Is Today’s Music Objectively Awful?
The science behind being an old-fart curmudgeon
Kids these days, with their Demi Lovatos and their Jessie Js and their Fetty Waps (who?). Pop music has got us feeling so old.
If you’re like us and think today’s hits are just a bunch of noise (while songs from when we were kids were the real deal), there’s now science to back you up.
Neuroscientists confirm that certain songs we’re drawn to have two things in common: They’re formed around our happiest memories, and those memories tend to be concentrated around our formative teenage years.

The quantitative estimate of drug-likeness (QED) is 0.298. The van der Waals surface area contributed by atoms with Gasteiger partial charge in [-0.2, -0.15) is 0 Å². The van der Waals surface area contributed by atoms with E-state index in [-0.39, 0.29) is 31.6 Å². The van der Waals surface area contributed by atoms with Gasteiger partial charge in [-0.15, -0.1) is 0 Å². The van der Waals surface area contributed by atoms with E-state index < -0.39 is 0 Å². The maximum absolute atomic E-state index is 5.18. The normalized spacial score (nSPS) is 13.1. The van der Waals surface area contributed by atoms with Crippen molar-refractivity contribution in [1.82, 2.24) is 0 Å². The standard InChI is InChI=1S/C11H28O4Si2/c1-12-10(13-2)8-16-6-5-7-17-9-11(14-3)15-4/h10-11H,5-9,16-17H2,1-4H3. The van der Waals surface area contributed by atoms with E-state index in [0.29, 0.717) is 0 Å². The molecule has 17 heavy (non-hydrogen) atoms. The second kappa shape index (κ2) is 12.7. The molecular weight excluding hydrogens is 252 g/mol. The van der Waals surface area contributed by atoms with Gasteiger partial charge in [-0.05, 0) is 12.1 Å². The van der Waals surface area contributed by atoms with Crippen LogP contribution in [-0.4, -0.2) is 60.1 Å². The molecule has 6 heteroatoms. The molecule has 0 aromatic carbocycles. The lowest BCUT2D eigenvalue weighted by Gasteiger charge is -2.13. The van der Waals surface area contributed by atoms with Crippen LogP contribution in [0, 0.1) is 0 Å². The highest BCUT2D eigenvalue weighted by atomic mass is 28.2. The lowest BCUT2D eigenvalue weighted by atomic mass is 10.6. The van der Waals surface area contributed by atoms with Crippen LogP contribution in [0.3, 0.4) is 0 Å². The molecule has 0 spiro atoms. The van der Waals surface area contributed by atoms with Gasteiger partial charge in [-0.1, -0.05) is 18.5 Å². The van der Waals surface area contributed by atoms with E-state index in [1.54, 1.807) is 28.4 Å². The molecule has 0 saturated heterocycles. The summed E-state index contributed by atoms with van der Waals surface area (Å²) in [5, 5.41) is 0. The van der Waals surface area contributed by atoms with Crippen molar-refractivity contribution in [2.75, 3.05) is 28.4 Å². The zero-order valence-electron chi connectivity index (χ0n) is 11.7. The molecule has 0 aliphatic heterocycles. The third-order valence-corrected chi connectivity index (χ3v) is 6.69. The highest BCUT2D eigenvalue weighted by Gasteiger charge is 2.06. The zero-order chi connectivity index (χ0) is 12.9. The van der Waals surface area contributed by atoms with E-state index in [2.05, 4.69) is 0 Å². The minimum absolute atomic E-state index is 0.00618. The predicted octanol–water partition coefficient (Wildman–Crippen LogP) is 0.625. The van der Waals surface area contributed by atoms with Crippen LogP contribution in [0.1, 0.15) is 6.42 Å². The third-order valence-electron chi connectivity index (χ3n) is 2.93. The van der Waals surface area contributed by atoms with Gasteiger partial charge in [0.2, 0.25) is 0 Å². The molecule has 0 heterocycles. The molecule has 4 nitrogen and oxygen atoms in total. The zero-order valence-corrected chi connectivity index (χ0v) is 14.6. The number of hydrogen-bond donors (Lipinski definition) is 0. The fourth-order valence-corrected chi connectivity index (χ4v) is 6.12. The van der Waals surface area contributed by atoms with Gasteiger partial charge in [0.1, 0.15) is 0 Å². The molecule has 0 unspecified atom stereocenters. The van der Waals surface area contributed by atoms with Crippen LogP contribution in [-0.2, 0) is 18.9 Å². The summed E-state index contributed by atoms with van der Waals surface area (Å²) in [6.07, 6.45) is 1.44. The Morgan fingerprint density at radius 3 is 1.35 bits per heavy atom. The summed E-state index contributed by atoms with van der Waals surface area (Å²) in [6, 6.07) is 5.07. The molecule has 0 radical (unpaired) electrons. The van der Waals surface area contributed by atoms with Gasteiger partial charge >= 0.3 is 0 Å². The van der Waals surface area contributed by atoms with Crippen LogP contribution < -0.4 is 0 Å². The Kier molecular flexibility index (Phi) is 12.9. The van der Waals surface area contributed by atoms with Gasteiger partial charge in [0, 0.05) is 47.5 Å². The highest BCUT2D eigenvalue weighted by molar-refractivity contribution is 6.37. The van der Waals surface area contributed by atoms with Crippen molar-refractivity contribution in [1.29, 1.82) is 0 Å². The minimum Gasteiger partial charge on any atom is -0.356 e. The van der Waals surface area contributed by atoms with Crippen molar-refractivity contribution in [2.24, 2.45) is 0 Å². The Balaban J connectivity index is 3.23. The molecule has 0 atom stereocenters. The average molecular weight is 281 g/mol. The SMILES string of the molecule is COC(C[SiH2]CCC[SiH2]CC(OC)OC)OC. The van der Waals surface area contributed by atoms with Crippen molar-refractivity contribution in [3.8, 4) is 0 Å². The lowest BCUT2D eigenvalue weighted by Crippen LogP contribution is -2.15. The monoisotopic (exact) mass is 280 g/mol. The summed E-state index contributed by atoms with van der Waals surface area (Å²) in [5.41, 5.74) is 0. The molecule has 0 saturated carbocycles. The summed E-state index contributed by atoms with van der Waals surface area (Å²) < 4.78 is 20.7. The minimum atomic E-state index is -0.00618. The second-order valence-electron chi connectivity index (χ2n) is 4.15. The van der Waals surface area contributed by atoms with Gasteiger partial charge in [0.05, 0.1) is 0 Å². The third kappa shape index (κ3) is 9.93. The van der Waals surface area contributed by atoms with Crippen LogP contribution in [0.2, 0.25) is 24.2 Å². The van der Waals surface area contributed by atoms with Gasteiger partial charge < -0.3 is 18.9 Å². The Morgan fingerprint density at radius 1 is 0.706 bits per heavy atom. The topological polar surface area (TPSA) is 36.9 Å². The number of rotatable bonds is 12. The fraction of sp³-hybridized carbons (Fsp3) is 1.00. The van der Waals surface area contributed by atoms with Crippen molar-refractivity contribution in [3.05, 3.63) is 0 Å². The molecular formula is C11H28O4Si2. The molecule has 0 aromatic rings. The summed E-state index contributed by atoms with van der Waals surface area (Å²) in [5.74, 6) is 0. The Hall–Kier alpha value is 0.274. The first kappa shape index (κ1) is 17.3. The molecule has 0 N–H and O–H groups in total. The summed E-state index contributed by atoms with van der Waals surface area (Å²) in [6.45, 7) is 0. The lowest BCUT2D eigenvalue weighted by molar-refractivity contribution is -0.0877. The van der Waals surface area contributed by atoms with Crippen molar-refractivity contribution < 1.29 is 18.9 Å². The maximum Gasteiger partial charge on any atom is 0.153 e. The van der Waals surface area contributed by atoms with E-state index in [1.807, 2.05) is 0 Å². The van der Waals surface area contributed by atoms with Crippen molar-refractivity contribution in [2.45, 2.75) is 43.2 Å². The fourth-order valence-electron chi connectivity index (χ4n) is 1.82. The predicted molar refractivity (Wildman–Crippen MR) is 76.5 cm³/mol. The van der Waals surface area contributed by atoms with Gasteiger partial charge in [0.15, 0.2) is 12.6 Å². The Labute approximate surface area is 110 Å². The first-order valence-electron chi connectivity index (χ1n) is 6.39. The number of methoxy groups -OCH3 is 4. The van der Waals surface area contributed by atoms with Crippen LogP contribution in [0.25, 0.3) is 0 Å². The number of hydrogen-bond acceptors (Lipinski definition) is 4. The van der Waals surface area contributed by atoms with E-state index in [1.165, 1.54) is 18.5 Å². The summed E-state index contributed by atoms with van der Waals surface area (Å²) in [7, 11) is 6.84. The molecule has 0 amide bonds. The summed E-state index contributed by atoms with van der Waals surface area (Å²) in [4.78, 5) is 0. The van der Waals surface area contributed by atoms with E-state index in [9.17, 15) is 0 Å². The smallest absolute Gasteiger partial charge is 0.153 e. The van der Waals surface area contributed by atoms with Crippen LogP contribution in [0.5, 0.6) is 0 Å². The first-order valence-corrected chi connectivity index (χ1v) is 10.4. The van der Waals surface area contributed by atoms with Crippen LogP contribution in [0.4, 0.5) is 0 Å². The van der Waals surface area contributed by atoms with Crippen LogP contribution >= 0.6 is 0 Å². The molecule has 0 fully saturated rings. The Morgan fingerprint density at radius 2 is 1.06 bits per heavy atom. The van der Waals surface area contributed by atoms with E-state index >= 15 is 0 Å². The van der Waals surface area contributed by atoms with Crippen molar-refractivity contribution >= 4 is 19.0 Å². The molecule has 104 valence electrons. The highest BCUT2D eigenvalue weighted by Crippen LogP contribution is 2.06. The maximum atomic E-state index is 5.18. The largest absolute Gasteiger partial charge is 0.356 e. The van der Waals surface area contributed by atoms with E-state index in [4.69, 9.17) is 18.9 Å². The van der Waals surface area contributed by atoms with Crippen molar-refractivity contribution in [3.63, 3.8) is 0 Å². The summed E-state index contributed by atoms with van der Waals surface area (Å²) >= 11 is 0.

And another study suggests that the era in which you discover your “stable and enduring self”--aka: When you become you--occurs mainly between the ages of 12 to 22. Meaning the memory of those songs become the soundtrack to your life.
In other words: You don’t just love N’Sync, you are N’Sync.
So although we’re hard-pressed to prove the artistic excellence of Coolio’s “Gangsta’s Paradise” over Ariana Grande’s “Bang Bang,” at least we can justify our karaoke choices.